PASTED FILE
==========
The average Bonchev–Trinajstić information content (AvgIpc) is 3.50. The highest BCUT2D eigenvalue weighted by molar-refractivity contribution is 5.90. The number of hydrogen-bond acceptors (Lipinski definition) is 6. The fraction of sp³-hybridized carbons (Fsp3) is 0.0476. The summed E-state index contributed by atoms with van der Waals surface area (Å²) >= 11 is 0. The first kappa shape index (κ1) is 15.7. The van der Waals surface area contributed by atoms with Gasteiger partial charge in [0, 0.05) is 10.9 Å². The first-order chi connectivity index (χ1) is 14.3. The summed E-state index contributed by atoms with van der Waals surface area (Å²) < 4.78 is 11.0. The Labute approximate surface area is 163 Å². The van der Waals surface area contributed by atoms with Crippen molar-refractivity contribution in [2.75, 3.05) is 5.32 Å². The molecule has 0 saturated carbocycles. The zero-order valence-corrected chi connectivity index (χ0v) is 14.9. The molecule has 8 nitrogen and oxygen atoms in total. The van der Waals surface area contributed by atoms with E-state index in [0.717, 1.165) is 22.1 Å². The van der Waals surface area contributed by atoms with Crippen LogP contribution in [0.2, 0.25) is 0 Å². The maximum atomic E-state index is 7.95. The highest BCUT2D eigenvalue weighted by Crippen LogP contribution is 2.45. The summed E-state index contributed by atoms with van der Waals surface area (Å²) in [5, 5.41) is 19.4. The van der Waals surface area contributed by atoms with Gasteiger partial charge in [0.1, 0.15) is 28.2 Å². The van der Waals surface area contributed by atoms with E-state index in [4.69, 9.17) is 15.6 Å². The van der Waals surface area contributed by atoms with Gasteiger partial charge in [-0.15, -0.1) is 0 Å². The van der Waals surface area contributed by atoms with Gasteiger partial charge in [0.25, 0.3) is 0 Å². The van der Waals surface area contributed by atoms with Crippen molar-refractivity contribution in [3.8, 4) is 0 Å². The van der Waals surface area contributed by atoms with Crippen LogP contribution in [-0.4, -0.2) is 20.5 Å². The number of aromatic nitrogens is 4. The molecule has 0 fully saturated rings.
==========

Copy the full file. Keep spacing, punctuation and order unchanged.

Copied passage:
The average Bonchev–Trinajstić information content (AvgIpc) is 3.50. The highest BCUT2D eigenvalue weighted by molar-refractivity contribution is 5.90. The number of hydrogen-bond acceptors (Lipinski definition) is 6. The fraction of sp³-hybridized carbons (Fsp3) is 0.0476. The summed E-state index contributed by atoms with van der Waals surface area (Å²) >= 11 is 0. The first kappa shape index (κ1) is 15.7. The van der Waals surface area contributed by atoms with Gasteiger partial charge in [0, 0.05) is 10.9 Å². The first-order chi connectivity index (χ1) is 14.3. The summed E-state index contributed by atoms with van der Waals surface area (Å²) < 4.78 is 11.0. The Labute approximate surface area is 163 Å². The van der Waals surface area contributed by atoms with Crippen molar-refractivity contribution in [2.75, 3.05) is 5.32 Å². The molecule has 0 saturated carbocycles. The zero-order valence-corrected chi connectivity index (χ0v) is 14.9. The molecule has 8 nitrogen and oxygen atoms in total. The van der Waals surface area contributed by atoms with E-state index in [0.717, 1.165) is 22.1 Å². The van der Waals surface area contributed by atoms with Crippen LogP contribution in [0.2, 0.25) is 0 Å². The maximum atomic E-state index is 7.95. The highest BCUT2D eigenvalue weighted by Crippen LogP contribution is 2.45. The summed E-state index contributed by atoms with van der Waals surface area (Å²) in [5, 5.41) is 19.4. The van der Waals surface area contributed by atoms with Gasteiger partial charge in [0.1, 0.15) is 28.2 Å². The van der Waals surface area contributed by atoms with E-state index in [4.69, 9.17) is 15.6 Å². The van der Waals surface area contributed by atoms with Gasteiger partial charge in [-0.15, -0.1) is 0 Å². The van der Waals surface area contributed by atoms with Gasteiger partial charge in [0.25, 0.3) is 0 Å². The van der Waals surface area contributed by atoms with Crippen molar-refractivity contribution in [3.8, 4) is 0 Å². The van der Waals surface area contributed by atoms with Crippen LogP contribution in [-0.4, -0.2) is 20.5 Å². The number of aromatic nitrogens is 4. The molecule has 0 fully saturated rings.